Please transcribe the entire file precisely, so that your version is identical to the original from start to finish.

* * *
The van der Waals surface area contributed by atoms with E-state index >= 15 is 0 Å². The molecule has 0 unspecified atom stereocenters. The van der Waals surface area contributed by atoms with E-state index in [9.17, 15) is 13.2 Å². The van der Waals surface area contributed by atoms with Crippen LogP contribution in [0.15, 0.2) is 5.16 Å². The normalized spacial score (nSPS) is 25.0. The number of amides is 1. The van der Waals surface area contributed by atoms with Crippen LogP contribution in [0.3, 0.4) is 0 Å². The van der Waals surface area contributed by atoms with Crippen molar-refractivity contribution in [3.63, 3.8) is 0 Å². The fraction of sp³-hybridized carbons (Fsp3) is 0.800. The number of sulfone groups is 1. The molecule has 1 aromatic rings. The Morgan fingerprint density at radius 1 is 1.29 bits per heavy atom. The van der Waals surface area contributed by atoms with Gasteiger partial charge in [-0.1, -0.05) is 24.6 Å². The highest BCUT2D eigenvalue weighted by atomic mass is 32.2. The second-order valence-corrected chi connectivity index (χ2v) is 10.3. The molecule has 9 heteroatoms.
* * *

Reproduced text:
The van der Waals surface area contributed by atoms with E-state index >= 15 is 0 Å². The molecule has 0 unspecified atom stereocenters. The van der Waals surface area contributed by atoms with E-state index in [9.17, 15) is 13.2 Å². The van der Waals surface area contributed by atoms with Crippen LogP contribution in [0.15, 0.2) is 5.16 Å². The normalized spacial score (nSPS) is 25.0. The number of amides is 1. The van der Waals surface area contributed by atoms with Crippen LogP contribution in [0.3, 0.4) is 0 Å². The van der Waals surface area contributed by atoms with Crippen molar-refractivity contribution in [3.63, 3.8) is 0 Å². The fraction of sp³-hybridized carbons (Fsp3) is 0.800. The number of sulfone groups is 1. The molecule has 1 aromatic rings. The Morgan fingerprint density at radius 1 is 1.29 bits per heavy atom. The van der Waals surface area contributed by atoms with Gasteiger partial charge in [-0.1, -0.05) is 24.6 Å². The highest BCUT2D eigenvalue weighted by atomic mass is 32.2. The second-order valence-corrected chi connectivity index (χ2v) is 10.3. The molecule has 9 heteroatoms.